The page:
Field portable X-ray fluorescence (FP-XRF) is a technique for quickly determining, often in-situ, that the correct alloy has been used for the intended application. Over the past decade, PMI testing tools have been miniaturized, field hardened, and improved in performance to the point where they are now comparable, for PMI purposes, to taking the laboratory to the field. These tools can be effectively used to accurately evaluate alloy grades based on their elemental composition. The technology will assist in determining whether a given component or part is in accordance with drawings and specifications, or whether it should be flagged as out of spec. Today. FP-XRF is widely used to identify incorrect materials during PM! of incoming fabricated components, as well as in-service and in-stock materials. Positive material identification may be performed in the plant or in the field under a wide range of operating environments, including ambient temperatures ranging from 20 to 120 F (-7 to 49C), rain, dust, magnetic fields, acoustical noise, surface vibration, and extreme sample surface temperatures, up to 1000F (543C) Fig. 3.

Figure 3 High temperature accessory

How FP-XRF Works

When the FP-XRF tool is placed on an alloy component and a measurement initiated, the process of analyzing the alloy composition and determining the alloy grade is accomplished as follows: The trigger is activated, moving aside an internal radiation shield allowing a lowenergy beam of X rays to illuminate the alloy sample surface. Electrons of elements in the alloys are exposed to the X-ray beam and are temporarily raised to an excited state. In the process of nearly instantaneous de-excitation, these atoms emit characteristic fluorescent X rays Fig. 4A. Each of the X rays emitted by the alloy samples atoms possess a well-defined energy a characteristic X-ray energy that is unique for each element present. The corresponding intensity of these characteristic X rays is proportional to the concentration of a given element in the sample Fig. 4B. Therefore, by measuring both the energy and intensity of the characteristic X-rays from a sample, both the element and its percentage concentration can he determined.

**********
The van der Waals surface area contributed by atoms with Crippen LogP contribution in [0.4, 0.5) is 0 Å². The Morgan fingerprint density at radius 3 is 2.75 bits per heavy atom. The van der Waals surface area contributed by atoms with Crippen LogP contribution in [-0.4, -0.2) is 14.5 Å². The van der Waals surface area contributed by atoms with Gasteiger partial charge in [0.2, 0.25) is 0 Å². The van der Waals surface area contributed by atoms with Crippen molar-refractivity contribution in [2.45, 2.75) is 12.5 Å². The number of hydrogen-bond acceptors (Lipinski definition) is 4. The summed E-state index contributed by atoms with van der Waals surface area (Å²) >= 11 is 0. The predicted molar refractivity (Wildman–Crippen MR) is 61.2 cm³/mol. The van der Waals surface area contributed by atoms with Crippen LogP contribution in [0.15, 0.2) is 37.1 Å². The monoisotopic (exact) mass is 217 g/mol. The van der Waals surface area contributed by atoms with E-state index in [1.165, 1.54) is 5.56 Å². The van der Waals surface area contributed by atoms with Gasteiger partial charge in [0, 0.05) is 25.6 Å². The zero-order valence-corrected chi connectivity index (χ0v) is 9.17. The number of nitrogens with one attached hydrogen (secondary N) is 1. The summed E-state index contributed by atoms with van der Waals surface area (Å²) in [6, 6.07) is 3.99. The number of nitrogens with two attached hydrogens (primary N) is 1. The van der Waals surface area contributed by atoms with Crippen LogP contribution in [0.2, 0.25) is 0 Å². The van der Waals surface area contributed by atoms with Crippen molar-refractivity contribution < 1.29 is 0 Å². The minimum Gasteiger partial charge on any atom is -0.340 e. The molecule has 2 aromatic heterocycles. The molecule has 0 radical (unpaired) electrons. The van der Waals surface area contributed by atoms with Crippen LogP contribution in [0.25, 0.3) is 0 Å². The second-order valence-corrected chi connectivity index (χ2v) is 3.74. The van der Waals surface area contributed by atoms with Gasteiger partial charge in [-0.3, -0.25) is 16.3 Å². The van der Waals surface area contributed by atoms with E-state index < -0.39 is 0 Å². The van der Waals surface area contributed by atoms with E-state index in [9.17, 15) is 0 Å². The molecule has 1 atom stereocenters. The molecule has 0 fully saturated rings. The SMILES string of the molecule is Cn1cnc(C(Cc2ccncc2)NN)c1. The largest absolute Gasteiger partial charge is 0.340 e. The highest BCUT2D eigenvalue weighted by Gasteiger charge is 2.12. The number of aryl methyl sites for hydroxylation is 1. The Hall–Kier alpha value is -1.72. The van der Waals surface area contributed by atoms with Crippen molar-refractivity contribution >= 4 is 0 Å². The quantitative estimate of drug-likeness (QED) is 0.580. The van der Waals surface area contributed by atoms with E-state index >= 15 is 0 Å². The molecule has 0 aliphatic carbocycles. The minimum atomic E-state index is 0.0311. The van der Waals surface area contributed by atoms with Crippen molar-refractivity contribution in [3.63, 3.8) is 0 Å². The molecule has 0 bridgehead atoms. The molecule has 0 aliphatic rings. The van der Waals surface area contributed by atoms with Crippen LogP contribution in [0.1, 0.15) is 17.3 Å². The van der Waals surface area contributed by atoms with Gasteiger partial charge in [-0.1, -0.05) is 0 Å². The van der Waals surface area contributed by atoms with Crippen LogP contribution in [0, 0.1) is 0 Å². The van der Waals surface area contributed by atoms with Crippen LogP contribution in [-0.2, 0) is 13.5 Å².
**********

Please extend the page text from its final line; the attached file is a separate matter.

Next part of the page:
Figure 4A X-Ray production Atomic level (A)

Figure 4B Macro level (B)

XRF Is Both Qualitative and Quantitative


A FP-XRF Instrument can provide both quantitive (what elements are present) and quantitative (percent composition of these elements) analysis. In the past, FP-XRF analyzers traditionally employed up to three radioisotopes contained in small capsules; these isotopes were used as primary radiation sources for excitation of a sample.

X-ray Excitation Source Options


Today, the newest FP-XRF analyzers come with two different source excitation options. The first uses a single isotope for X-ray excitation and the other uses an electronic tube. The configuration with only one isotope uses a specially packaged 241Am to excite the full range of elements that previously required three isotopes. This single-isotope version simplifies the design, improves reliability, reduces the measurements required from three to one, eliminates periodic source replacements due to short half-life considerations (241Am has a 433 year half-life), and eliminates source decay as an operational consideration since measurements never slow down in compensation for weakening source output Mother added advantage is that the source never needs replacement, which eliminates routine maintenance costs.